When you can substitute one suite for any other, there is very little spirit and individuality – a huge missed opportunity in a city as dynamic as Vancouver – according to Schouw. A study in creative contrasts himself, he’s an artist schooled in math and sciences, a hammer-wielding construction manager turned designer/developer, a well established gentleman who prefers bicycling over car and driver, or when pressed for time, skateboarding across town.

And so, creativity will add a layer of engagement to his residences at Artemisia. The end result will be anything but cookie-cutter luxury condos, yet buyers will have their choice of ride: peddling one of the fleet of available cruiser bikes, or relaxing in a chauffeur-driven Rolls Royce Phantom.

Based on an open call (closing November 10; see for info) and independent selection process, plus a generous $500 000 budget, “Art for the City” at Artemisia has been conceived as the architectural equivalent of a residential sculpture garden, to house 12-14 permanent public art installations suspended in two- and three-storey dimensional spaces around the perimeter of the building. The expected focus is on contemporary sculpture, including works of metal, new media or glass.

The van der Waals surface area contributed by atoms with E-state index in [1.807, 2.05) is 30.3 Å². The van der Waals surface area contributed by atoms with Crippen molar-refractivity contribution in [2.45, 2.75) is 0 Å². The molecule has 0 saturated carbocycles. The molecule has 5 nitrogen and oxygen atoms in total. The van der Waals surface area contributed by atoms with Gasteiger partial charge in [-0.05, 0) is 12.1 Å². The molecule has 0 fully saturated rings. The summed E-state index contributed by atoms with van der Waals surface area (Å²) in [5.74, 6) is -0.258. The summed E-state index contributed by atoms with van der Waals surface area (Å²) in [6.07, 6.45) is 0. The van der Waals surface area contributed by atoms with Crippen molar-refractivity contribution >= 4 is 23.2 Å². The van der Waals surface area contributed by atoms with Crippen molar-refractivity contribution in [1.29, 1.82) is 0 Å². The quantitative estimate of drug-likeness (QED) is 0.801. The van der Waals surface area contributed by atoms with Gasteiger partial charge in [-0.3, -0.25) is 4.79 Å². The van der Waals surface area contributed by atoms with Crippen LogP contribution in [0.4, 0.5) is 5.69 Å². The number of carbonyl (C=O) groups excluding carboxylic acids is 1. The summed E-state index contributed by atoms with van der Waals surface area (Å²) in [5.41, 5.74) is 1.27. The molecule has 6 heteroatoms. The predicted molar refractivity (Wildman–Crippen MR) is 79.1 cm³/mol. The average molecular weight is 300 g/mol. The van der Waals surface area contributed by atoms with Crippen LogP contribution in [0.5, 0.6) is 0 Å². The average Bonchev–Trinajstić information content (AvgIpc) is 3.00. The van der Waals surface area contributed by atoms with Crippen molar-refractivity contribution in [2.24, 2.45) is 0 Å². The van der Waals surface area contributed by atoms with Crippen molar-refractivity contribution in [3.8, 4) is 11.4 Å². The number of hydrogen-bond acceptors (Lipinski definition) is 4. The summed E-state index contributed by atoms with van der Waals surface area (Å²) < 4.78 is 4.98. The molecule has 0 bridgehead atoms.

Director of Vancouver’s Contemporary Art Gallery, Christina Ritchie, commends the initiative in a pre-opening media release.

“The attitude of James Schouw is truly laudable,” she says. “Living with art can take some getting used to, but this project will encourage it, helping people to look at their everyday surroundings in a slightly different way.”

The building, as frame for the sculptural works, will offer a timeless conservatory styled envelope and window system with soaring internal volumes, dramatic detailing and floor-to-ceiling glass, some rising to heights of 30 feet. The development also includes geothermal heating and cooling, high efficiency and low toxicity materials and plumbing fixtures.